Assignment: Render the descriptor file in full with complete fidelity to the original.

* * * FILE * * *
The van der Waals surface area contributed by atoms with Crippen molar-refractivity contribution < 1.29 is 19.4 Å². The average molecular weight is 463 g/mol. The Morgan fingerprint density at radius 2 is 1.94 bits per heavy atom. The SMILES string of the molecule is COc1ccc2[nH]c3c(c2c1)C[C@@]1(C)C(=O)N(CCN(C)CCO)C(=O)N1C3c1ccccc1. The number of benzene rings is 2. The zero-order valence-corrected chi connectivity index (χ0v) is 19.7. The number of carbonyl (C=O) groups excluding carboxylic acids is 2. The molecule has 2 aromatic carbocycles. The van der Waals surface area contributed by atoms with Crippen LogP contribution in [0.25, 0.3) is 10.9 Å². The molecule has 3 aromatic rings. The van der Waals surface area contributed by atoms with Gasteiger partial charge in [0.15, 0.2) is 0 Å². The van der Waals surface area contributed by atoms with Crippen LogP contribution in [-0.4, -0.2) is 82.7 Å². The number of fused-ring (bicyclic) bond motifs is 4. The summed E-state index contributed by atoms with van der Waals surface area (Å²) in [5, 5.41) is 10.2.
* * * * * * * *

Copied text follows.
The van der Waals surface area contributed by atoms with Crippen molar-refractivity contribution < 1.29 is 19.4 Å². The average molecular weight is 463 g/mol. The Morgan fingerprint density at radius 2 is 1.94 bits per heavy atom. The SMILES string of the molecule is COc1ccc2[nH]c3c(c2c1)C[C@@]1(C)C(=O)N(CCN(C)CCO)C(=O)N1C3c1ccccc1. The number of benzene rings is 2. The zero-order valence-corrected chi connectivity index (χ0v) is 19.7. The number of carbonyl (C=O) groups excluding carboxylic acids is 2. The molecule has 2 aromatic carbocycles. The van der Waals surface area contributed by atoms with Crippen LogP contribution in [0.25, 0.3) is 10.9 Å². The molecule has 3 aromatic rings. The van der Waals surface area contributed by atoms with Gasteiger partial charge in [0.15, 0.2) is 0 Å². The van der Waals surface area contributed by atoms with Crippen LogP contribution in [-0.4, -0.2) is 82.7 Å². The number of fused-ring (bicyclic) bond motifs is 4. The summed E-state index contributed by atoms with van der Waals surface area (Å²) in [5, 5.41) is 10.2.